U.S. President Bill Clinton and Russian President Boris Yeltsin, during their March 1997 summit in Helsinki, discussed over dinner their common burden of having an always-close-by nuclear “football,” a briefcase containing documents and communications gear necessary to initiate nuclear war.
As described in a recently declassified U.S. memorandum, the two leaders compared experiences of having briefly surrendered nuclear authority while undergoing medical operations. Clinton talked about the U.S. procedures for passing power temporarily to the vice president. Yeltsin recalls that, at the time of his 1996 heart surgery, he briefly passed authority, and his nuclear briefcase, to Prime Minister Viktor Chernomyrdin.
The following is an excerpt from the official U.S. memorandum of conversation, released by the Clinton Presidential Library, in which Yeltsin jokes about the brief handoff to the prime minister:
President Yeltsin: Chernomyrdin did not have very long to play with these toys.
The President: Well let's hope none of us ever have to play too much with those toys.
President Yeltsin: I have actually taken part in an exercise with the Russian “football” at one point that involved launching a warhead onto the Kamchatka Peninsula.
(The President then describes the plot of the movie “Crimson Tide” and how it has demonstrated some of the dangers of being on a nuclear-hair trigger, although he says his people have told him that the plot of “Crimson Tide” could not actually happen.)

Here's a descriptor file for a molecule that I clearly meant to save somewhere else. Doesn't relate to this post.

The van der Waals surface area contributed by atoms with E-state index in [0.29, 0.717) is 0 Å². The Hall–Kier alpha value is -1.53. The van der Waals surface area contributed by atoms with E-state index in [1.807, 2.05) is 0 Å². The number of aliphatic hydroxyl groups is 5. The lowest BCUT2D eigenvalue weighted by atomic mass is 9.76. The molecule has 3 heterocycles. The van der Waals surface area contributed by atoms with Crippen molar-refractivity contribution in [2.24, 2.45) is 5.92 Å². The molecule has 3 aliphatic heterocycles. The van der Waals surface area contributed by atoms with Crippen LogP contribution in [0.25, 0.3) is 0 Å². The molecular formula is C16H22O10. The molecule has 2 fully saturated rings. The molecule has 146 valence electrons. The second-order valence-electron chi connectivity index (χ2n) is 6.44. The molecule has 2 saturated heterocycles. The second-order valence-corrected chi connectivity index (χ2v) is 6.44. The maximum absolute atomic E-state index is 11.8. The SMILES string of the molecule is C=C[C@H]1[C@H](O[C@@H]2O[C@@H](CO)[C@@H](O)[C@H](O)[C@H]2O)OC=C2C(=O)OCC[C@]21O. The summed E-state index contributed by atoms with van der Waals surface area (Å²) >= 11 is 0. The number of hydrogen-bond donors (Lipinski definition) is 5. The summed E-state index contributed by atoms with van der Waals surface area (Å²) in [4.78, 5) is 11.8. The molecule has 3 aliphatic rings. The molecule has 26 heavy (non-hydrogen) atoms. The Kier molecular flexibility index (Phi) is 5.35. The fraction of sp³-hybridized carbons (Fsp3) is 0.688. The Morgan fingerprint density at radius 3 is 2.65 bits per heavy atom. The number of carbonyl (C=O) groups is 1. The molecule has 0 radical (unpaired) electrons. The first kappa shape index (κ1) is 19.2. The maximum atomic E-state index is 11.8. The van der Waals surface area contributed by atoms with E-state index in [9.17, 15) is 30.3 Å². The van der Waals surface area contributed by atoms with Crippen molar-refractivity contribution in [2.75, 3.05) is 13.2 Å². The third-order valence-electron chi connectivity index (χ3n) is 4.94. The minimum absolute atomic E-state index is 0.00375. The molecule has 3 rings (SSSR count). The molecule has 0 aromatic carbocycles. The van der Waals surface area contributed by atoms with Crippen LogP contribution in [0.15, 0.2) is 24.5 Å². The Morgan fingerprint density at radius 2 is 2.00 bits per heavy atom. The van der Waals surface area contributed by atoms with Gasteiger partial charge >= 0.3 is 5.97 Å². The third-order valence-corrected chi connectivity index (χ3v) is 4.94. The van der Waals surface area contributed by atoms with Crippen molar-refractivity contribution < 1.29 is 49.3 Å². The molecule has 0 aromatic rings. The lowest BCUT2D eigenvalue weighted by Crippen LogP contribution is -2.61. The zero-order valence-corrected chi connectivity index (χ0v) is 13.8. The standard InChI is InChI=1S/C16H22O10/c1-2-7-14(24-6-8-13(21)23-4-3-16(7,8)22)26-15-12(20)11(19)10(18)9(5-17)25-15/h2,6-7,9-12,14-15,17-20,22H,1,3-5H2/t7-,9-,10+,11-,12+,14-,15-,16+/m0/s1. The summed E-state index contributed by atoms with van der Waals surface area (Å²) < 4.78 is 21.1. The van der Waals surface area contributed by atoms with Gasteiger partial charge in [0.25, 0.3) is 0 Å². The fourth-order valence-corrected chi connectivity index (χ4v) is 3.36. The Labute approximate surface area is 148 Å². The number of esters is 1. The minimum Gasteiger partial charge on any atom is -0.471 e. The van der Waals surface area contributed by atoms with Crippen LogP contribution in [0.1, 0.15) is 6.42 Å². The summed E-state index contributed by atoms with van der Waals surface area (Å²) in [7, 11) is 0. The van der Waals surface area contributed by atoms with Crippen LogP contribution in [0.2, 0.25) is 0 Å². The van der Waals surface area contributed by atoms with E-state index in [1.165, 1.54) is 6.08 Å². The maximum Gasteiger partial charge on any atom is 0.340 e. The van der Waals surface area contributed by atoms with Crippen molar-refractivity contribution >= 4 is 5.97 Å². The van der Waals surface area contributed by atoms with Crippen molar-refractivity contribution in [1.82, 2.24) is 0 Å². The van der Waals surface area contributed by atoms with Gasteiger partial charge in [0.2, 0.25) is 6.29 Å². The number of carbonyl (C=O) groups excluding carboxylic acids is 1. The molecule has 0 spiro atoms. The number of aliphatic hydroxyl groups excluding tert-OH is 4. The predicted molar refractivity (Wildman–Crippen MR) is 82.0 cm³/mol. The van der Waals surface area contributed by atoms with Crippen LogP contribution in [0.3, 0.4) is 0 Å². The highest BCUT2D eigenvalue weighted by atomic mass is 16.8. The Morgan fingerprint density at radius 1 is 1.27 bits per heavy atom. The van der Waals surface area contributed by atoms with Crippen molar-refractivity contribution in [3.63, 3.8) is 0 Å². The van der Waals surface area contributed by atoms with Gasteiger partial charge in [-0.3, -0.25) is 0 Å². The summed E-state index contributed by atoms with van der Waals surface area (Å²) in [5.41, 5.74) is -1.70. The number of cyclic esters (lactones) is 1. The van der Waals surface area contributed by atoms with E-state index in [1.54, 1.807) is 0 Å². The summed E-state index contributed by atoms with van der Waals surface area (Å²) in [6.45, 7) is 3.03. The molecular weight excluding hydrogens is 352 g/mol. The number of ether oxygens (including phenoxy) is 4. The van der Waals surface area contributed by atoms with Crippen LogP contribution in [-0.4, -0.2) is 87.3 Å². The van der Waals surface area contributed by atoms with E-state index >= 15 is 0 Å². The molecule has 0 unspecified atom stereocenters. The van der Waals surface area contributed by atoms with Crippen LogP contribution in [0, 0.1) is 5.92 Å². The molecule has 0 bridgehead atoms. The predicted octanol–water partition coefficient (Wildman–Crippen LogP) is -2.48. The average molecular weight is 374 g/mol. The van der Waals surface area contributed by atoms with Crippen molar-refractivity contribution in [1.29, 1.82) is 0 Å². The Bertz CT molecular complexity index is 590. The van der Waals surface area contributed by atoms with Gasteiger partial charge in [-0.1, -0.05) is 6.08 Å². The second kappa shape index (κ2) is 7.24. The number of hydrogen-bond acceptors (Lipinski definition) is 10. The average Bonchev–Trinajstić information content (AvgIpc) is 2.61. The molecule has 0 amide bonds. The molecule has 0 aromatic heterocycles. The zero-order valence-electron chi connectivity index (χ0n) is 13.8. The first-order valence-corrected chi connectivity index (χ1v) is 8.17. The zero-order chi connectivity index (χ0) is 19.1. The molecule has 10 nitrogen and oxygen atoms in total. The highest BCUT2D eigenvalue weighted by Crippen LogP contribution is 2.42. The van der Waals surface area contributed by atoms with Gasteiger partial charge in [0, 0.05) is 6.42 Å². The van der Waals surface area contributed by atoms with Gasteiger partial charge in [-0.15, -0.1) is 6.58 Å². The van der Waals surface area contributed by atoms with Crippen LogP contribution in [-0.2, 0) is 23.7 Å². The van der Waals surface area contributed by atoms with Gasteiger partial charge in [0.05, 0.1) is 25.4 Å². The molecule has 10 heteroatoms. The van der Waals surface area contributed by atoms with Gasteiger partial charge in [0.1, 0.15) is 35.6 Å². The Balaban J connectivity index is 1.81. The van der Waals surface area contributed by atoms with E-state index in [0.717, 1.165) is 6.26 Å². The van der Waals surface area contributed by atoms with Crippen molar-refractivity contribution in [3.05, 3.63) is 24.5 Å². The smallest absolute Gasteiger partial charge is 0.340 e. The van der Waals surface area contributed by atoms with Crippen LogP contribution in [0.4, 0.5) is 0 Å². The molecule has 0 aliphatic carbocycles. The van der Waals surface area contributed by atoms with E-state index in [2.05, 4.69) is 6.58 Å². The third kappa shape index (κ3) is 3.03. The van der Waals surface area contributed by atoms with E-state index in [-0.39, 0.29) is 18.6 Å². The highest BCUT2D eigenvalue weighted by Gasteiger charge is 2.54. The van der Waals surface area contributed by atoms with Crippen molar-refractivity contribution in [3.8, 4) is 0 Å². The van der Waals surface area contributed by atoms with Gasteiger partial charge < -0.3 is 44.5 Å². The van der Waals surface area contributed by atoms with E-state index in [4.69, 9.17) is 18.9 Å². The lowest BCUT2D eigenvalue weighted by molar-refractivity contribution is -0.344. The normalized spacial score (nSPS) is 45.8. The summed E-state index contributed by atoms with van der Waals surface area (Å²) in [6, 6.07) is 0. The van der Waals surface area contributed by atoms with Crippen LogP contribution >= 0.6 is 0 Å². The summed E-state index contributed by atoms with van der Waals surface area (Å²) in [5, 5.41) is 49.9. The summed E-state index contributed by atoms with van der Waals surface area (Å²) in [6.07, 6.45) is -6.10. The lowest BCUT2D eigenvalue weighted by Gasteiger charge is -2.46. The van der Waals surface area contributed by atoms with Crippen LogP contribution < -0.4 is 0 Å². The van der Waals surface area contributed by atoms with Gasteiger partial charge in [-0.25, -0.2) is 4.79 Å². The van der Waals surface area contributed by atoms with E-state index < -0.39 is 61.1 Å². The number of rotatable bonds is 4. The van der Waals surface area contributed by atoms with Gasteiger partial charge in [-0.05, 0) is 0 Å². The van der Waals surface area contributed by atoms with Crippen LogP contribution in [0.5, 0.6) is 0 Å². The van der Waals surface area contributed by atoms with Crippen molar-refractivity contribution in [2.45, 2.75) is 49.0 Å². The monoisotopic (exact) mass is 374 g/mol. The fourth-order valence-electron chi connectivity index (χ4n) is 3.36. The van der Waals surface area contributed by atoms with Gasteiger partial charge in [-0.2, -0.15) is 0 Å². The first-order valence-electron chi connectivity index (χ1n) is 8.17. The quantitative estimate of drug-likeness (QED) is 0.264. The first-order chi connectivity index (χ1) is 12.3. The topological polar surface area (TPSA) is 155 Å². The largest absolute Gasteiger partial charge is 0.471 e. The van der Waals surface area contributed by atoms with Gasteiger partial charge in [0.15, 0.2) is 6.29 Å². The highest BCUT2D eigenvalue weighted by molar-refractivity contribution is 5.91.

President Yeltsin: What if we were to give up having to have our finger next to the button all the time? We have plenty of other ways of keeping in touch with each other. They always know where to find us, so perhaps we could agree that it is not necessary for us to carry the chemodanchik (Russian term for their equivalent of the “football”).
The President: Well, I'll have to think about this. All we carry, of course, are the codes and the secure phone.
President Yeltsin: Yes, you and I are the only leaders who have to do this.
(The President calls on [U.S. Deputy Secretary of State Strobe] Talbott to comment.)
Talbott: Mr. President, given the responsibilities of your office and President Yeltsin's, it makes more sense for the two of you to have these devices with you at all times rather than to have the function assigned to a computer somewhere or to anyone else.
The President: Well, if we do the right thing in the next four years, maybe we won't have to think as much about this problem. This issue of nuclear reduction is very important. If we were able to get to the place where our successors could go even lower than 2,000 nuclear weapons on all sides, then we would have to come to some understanding with the Chinese and the Indians and others, because it's absolutely crazy for countries as poor as those to have to waste so much money on nuclear weapons.
(It was on that subject that the dinner ended.)